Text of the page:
Tuesday, 6 January 2015

5 Things not to Mention in Your Job Interviews

You made it through the early stages of the application process for your dream job - you passed a battery of tests. Now, you have been called for an interview. You can heave a sigh of relief, but don’t get too excited just yet. After all, getting an interview is no guarantee of a concrete job offer.
In the candidate driven market today, the interview figures are officially on an uptrend, according to APSco.  This favorable bit of good news, however, leads some candidates to be complacent. Don’t let all your preparation and hard work go to waste.  Increase your chances for success by keeping in mind these 5 things that your interviewer most likely does not want to hear.
1.   The Story of Your Life
During the interview, you’ll probably have less than an hour to make a good impression.  Sure, it is normal to feel the pressure of trying to show your personality in such a short time, but do not waste whatever time you have by narrating your life story – including your GCSE and SAT scores, your home DIY projects, and what have you. Remember, 70% of effective communication is non-verbal. Giving a firm handshake, having a confident body language, and smiling throughout the interview will leave a more lasting impression. Settle down and intently listen to the questions. Give relevant and concise answers and avoid giving out too much information.
2.   Being Very Grateful
Being polite and thanking the interviewer for his time is enough to show your appreciation for being considered for the job. Do not go overboard as it may raise some questions on whether you actually deserve the job or not. Show confidence that you are worth the time spent for the interview because of your skills and capabilities. Remember that you were singled out for an interview for a reason – you are seriously being considered for the job. They invested time to get to know you more so don’t waste the chance.
3.   How Your Old Boss, Team, or Company Was a Total Nightmare
Although it may be true that your last job was hell, every employer looks for loyalty in prospective employees. You have to be careful in explaining why you decided to leave your former job without sounding insincere or making comments that will put your former employer in a bad light. Highlight at least a couple of your greatest strengths, and relate them to your new role.  Show how you can use these traits in good stead and how challenging your new job will be. This way, no matter how terrible your previous situation was, you are letting the interviewer read between the lines; and he will most likely appreciate your respect and restraint.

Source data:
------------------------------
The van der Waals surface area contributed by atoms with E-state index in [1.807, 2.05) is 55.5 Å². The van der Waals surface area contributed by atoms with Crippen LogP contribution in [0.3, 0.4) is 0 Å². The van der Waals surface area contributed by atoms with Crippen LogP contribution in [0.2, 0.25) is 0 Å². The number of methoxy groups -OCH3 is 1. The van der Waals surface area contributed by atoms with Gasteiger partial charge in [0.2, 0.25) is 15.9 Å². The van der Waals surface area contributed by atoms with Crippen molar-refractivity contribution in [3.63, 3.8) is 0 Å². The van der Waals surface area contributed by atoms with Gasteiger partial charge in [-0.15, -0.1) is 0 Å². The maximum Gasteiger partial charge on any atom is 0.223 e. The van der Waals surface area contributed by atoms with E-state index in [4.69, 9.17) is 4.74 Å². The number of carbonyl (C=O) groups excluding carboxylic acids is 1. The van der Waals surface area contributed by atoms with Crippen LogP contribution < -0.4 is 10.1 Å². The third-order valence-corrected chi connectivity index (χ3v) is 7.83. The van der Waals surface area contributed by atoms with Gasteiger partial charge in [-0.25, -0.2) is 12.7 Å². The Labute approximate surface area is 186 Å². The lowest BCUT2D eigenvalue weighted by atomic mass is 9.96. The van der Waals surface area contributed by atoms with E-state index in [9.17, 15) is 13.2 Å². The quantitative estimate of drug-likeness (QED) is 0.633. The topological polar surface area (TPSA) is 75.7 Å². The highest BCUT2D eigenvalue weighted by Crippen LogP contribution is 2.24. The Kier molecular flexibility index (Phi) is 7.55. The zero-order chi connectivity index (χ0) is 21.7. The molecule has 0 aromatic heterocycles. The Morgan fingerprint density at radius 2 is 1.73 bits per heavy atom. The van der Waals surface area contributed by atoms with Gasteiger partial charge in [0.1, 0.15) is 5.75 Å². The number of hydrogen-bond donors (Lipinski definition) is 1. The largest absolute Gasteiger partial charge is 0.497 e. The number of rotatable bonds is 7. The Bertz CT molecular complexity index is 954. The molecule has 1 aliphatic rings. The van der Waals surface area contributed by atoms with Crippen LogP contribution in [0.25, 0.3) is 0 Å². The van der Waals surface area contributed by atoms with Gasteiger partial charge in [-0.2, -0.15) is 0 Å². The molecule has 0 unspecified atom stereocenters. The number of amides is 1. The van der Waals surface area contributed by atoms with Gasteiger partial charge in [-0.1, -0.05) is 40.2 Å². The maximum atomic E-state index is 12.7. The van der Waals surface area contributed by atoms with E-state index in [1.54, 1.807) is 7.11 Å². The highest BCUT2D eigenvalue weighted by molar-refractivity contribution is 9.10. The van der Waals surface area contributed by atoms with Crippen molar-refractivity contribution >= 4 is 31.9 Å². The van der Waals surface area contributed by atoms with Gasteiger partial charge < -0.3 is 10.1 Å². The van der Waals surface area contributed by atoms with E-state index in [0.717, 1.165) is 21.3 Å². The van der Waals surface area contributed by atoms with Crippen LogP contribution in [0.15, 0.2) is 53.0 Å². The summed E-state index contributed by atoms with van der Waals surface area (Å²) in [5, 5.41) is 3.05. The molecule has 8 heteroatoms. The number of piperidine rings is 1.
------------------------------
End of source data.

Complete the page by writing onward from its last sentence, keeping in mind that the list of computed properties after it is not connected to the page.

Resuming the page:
4.   Fluffy Replies
As HRD becomes more in tune to the company’s business, “commercial acumen” is typically among the qualities employers look for in applicants. Interviews usually revolve around competency questions intended to gauge your business insight. Thus, you have to expect and prepare for such questions even if they say that the interview will be informal. Replying with no figures or facts to back you answers will only make you look unprepared. You will not create any impact this way. Maximize use of your interview time by following the STAR method – Situation, Task, Action, and Result. Focus on ROI and the bottomline.
5.   Asking Too Many Questions
The interview is supposed to be a two-way street, and asking questions is a vital part of it. You can ask questions to see if this move is right for you, how you can contribute, and how prepared you are for the job.  As you can easily rattle these off a prepared list, be cautious not to ask a lot of questions as it may appear forced, and dilute whatever information you are getting. The focus may also shift to “what’s in it for me.” Instead, prepare 4 or 5 key questions that the interviewer is in the best position to answer and take note of the insight he provides. This way, a more engaging conversation around these relevant bits of information will take place.

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